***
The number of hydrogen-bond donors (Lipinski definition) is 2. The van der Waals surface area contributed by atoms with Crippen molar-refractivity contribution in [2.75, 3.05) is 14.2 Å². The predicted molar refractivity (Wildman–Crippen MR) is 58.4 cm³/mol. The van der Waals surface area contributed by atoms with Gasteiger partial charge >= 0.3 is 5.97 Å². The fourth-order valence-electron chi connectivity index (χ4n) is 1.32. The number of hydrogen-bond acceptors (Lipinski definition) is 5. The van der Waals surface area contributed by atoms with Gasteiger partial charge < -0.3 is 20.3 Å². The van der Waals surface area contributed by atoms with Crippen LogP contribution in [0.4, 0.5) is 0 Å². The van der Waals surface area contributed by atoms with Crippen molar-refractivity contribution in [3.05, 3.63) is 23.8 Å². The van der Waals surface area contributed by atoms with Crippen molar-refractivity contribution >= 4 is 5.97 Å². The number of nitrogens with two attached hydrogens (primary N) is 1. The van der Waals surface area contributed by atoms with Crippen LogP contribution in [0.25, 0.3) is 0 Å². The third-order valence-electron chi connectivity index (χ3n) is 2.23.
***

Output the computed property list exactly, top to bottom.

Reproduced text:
The number of hydrogen-bond donors (Lipinski definition) is 2. The van der Waals surface area contributed by atoms with Crippen molar-refractivity contribution in [2.75, 3.05) is 14.2 Å². The predicted molar refractivity (Wildman–Crippen MR) is 58.4 cm³/mol. The van der Waals surface area contributed by atoms with Gasteiger partial charge >= 0.3 is 5.97 Å². The fourth-order valence-electron chi connectivity index (χ4n) is 1.32. The number of hydrogen-bond acceptors (Lipinski definition) is 5. The van der Waals surface area contributed by atoms with Gasteiger partial charge < -0.3 is 20.3 Å². The van der Waals surface area contributed by atoms with Crippen LogP contribution in [0.4, 0.5) is 0 Å². The van der Waals surface area contributed by atoms with Crippen molar-refractivity contribution in [3.05, 3.63) is 23.8 Å². The van der Waals surface area contributed by atoms with Crippen molar-refractivity contribution >= 4 is 5.97 Å². The number of nitrogens with two attached hydrogens (primary N) is 1. The van der Waals surface area contributed by atoms with Crippen LogP contribution in [0.25, 0.3) is 0 Å². The third-order valence-electron chi connectivity index (χ3n) is 2.23.